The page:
Traffic in D.C. is really bad. You already knew. But in case you forgot, a new report reaffirmed it for you.
Oh, and it's getting worse!
The annual INRIX National Traffic Scorecard reports that the National Capital Region has moved up two spots for 2009 compared to 2008, from sixth to fourth place, in its ranking of the 100 most congested metro areas.
The study also computes a “Peak Period Travel Time Tax.”
For Washington, the “Travel Time Tax” is 22.4 percent, which is third worst in the nation.
That means, according to the study, that the average Washington commuter spends 22.4 percent more time traveling than if the roads were not congested.
The INRIX study also found that the most congested hour of the week is 5 p.m. Friday, which has a “Time Travel Tax” of 45 percent.
Ironically, traffic in Washington increased at a time when congestion across the country has decreased due, mainly, to the bad economic times.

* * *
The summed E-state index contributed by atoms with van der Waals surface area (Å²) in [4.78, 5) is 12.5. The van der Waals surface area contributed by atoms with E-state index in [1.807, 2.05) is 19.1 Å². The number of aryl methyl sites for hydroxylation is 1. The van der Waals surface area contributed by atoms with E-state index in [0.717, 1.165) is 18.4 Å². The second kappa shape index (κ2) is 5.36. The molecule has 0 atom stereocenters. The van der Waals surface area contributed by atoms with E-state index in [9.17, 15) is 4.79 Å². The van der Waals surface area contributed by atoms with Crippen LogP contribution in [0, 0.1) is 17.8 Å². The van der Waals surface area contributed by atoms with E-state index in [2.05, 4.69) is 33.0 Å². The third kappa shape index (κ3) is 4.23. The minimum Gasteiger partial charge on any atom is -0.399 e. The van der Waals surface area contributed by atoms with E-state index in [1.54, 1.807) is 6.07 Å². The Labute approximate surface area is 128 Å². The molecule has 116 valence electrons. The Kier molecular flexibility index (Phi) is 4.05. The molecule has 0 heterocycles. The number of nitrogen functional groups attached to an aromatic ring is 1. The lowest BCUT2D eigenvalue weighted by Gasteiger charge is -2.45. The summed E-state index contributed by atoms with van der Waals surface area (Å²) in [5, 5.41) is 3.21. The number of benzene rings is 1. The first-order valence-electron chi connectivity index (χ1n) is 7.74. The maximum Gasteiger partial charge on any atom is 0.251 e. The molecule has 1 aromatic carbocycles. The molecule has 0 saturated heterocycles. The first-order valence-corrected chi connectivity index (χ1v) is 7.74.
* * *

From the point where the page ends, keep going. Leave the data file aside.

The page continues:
The study found that there has been a “congestion reset.”
“The severe recession and associated job loss has turned back the clock on congestion to levels likely last seen in 2004 or 2005,” according to the study.
“What happens in 2010 and beyond to congestion will largely be shaped by the rate and pace of economic recovery, in particular, the rate…of job growth on a regional and national scale,” the report predicted.
The report also found that the so-called “stimulus” money -- the $27 billion in federal money given to state and local agencies for “shovel ready” highway projects -- has affected congestion.
The study found that they are affecting, especially, off-peak congestion, which is up 25 percent since 2008.
The study calls on policy makers not to let the opportunity provided by the “congestion reset” pass.
It concludes that, “Unless a national vision is developed which includes addressing congestion as a national priority, we need to be prepared for congestion to return along with recovery.”